To have seen it, you had to be watching either a public or a cable network. You also had to be watching closely.
Otherwise, early Tuesday evening in the Democratic National Convention, you missed an ever-so fleeting unscripted moment of democracy at work.
The old axiom, “Never watch sausage nor legislation being made”, fits that moment perfectly.
What happened was not pretty; in fact, it was downright ugly with a ruling from the presiding officer, Los Angeles Mayor Antonio Villaraigosa (right), saying the “ayes” sounded stronger than the “nays”, a dubious ruling, at best in a vote requiring a majority. If the vote needed more than a majority to pass–this is not made clear–then it is not just dubious, but obviously wrong.
The party platform of an incumbent president is dictated by the incumbent. It is intended to outline positions on which the party is in general agreement. The platform committee that shapes the set of positions is appointed from among the delegates. It always contains delegates who can be relied on to deliver language the president wants.
The platform is a largely ignored document with a shelf life of about 15 minutes. The only time the platform gets attention is when convention delegates strongly disagree on its wording, setting off a disruptive floor debate. This 2012 Democratic convention had no time for such a debate.
The floor debate that Mayor Villaraigosa blocked, has its genesis in what appears to have been platform committee action from Utah Democratic delegates. Other Democratic delegates who were supposed to keep the Platform Committee in line were missing in action when the language was changed.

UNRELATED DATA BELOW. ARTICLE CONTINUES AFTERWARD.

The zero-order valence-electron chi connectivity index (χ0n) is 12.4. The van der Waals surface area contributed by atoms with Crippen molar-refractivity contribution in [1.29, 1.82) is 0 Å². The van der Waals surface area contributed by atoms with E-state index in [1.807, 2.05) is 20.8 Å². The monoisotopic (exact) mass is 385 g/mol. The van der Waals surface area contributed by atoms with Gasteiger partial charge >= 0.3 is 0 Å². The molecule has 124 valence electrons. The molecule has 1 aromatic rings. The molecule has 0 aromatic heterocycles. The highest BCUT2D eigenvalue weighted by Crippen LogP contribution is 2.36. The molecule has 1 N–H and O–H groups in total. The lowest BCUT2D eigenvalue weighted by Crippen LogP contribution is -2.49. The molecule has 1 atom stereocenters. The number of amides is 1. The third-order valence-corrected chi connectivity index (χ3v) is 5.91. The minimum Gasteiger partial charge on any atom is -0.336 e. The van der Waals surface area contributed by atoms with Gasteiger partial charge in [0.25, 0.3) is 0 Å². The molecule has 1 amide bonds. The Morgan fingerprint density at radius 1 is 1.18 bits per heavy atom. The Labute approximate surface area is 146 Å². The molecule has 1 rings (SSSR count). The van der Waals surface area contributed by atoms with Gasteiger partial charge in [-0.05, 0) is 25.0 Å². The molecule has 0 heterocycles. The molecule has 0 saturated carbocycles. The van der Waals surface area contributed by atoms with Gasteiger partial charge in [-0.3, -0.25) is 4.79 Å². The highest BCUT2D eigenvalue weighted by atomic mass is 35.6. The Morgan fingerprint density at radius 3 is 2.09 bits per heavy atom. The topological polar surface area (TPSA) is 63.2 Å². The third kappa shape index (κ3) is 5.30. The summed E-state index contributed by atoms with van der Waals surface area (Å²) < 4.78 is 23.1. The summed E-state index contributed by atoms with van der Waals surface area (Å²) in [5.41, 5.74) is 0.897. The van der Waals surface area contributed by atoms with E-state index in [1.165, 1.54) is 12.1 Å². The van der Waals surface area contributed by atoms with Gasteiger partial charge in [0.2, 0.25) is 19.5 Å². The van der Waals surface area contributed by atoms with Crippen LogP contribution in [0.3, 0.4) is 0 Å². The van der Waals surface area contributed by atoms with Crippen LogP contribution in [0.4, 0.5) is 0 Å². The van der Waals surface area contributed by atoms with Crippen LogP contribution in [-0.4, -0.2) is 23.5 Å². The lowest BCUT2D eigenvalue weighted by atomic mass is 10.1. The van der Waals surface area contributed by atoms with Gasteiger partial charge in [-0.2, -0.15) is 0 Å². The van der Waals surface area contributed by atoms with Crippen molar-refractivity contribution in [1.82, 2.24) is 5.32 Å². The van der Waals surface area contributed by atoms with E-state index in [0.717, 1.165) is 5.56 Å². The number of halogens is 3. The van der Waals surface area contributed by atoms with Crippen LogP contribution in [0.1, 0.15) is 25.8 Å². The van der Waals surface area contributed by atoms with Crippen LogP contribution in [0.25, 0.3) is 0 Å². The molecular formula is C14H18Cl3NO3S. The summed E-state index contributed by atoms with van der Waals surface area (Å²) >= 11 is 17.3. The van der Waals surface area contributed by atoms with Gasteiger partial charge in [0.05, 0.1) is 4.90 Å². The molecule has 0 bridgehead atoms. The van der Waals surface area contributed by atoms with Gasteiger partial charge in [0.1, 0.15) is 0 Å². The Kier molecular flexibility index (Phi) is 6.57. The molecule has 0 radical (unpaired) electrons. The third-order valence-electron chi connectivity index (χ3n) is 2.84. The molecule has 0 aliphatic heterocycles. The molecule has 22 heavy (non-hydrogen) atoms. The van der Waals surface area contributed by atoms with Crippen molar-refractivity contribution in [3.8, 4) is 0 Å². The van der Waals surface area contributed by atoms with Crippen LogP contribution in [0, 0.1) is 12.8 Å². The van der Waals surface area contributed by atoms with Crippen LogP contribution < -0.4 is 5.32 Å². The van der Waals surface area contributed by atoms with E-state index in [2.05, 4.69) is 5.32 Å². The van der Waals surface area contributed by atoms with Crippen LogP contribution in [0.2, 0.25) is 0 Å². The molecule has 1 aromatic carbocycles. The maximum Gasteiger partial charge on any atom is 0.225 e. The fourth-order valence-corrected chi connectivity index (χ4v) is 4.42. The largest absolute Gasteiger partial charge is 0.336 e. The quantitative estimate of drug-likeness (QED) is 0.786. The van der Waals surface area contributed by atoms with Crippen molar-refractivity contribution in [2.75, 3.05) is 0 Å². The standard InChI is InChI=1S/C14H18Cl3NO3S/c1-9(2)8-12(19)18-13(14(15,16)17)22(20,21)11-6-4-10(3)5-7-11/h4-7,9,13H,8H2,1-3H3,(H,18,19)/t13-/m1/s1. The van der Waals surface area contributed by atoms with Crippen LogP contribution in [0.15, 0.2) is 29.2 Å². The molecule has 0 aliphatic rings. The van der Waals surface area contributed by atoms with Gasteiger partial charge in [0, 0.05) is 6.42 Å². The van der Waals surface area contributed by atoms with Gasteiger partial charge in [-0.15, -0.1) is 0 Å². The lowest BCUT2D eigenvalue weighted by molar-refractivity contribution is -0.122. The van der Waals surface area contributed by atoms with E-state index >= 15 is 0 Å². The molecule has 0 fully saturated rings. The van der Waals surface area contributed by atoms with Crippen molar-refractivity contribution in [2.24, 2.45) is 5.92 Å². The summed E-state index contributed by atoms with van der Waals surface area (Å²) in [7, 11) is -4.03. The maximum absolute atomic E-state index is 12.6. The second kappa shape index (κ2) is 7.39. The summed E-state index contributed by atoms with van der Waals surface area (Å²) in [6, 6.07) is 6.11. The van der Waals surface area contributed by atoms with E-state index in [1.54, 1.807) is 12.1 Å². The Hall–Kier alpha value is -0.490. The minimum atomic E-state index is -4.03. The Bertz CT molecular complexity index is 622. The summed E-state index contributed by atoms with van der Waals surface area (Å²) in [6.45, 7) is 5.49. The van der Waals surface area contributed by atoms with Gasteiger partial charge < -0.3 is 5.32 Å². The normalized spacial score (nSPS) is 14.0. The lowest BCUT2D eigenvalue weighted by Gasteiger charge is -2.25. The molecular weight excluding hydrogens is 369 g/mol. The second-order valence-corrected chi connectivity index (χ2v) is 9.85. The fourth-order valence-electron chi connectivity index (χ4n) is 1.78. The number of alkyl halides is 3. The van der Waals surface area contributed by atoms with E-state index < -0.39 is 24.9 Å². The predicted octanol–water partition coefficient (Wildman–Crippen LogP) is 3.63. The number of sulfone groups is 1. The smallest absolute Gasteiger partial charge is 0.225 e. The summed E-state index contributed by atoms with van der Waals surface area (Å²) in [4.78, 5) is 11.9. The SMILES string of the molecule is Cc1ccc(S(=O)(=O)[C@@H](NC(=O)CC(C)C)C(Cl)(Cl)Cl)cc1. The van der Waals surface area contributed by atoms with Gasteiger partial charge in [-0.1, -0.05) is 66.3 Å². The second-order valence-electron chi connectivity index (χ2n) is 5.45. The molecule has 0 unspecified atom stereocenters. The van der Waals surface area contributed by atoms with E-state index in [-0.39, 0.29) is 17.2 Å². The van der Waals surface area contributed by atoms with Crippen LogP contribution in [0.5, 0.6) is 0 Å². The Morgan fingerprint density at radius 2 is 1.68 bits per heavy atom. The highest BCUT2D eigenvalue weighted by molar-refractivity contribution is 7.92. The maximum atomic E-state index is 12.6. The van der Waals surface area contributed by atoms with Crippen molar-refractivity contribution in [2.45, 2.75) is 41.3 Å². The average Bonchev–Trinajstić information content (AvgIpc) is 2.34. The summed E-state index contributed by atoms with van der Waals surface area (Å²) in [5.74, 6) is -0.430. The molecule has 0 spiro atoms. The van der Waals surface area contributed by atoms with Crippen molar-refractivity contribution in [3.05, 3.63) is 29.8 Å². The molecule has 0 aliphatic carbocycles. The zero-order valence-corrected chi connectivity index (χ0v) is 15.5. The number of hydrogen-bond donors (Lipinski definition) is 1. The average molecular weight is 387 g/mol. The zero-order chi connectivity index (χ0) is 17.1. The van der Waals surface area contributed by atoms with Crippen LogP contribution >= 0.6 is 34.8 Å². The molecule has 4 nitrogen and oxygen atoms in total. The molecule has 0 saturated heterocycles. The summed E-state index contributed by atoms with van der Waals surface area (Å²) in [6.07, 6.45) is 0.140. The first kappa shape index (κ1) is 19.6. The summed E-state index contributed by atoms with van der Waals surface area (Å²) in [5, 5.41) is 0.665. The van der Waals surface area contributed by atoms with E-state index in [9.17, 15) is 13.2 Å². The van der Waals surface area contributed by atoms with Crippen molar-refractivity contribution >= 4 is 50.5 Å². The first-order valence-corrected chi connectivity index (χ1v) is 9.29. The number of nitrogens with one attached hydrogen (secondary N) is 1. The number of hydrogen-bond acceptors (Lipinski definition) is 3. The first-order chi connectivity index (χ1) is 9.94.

The platform language that was briefly changed was the deletion of “God” and “Jerusalem is the undivided capital of Israel”, both topics using boilerplate language that had been adopted four years ago in the 2008 platform.
That insurrection had to be corrected by party officials “at the top” as one delegate said. At the moment, President Obama is locked in delicate negotiations with Israel over the future of the Palestinian people. He has to win re-election if those negotiations are to continue. If Romney wins, there will be no negotiations, just capitulation by a Republican party heavily financed by wealthy Israeli-backers in the U.S.
Those Utah delegates, or whoever it was that managed to delete God and “undivided capital” from the platform, were, of course, on the side of the angels in this debate. But politics, like sausage, is conducted in the mire of the possible, not in the land of “what ought to be”
Putting ‘God’ in the platform is an insult to Americans who do not share that faith or whose religions refer to the Ultimate by other names, Allah and Yahweh, for example. That argument, however, does not play well politically in a nation with so many voters firmly believing this nation’s founders were rock-ribbed Christians (which they were not).
The Democratic platform retains the magic phrase, “subject to negotiations with the parties involved”, which means that no matter what the platform infers, the future status of Jerusalem remains in the “final status” category. God, of course, is not subject to negotiations.
A video clip of Mayor Villaraigosa in the chair gaveling down rebellious delegates, is below. Note carefully shots of two delegates, who wear the Tee-Shirt worn by other Arab-American delegates. The shirt uses an Arabic phrase, “yallah, vote”, or “Hurry up, vote”, to rally other Arab American voters. The woman at right in one shot in the video shakes her head in disappointment and disgust.
This race between Obama and Romney remains tight, though the Democrats continue to lead in the key swing states. The language of the platform will have little impact on voters.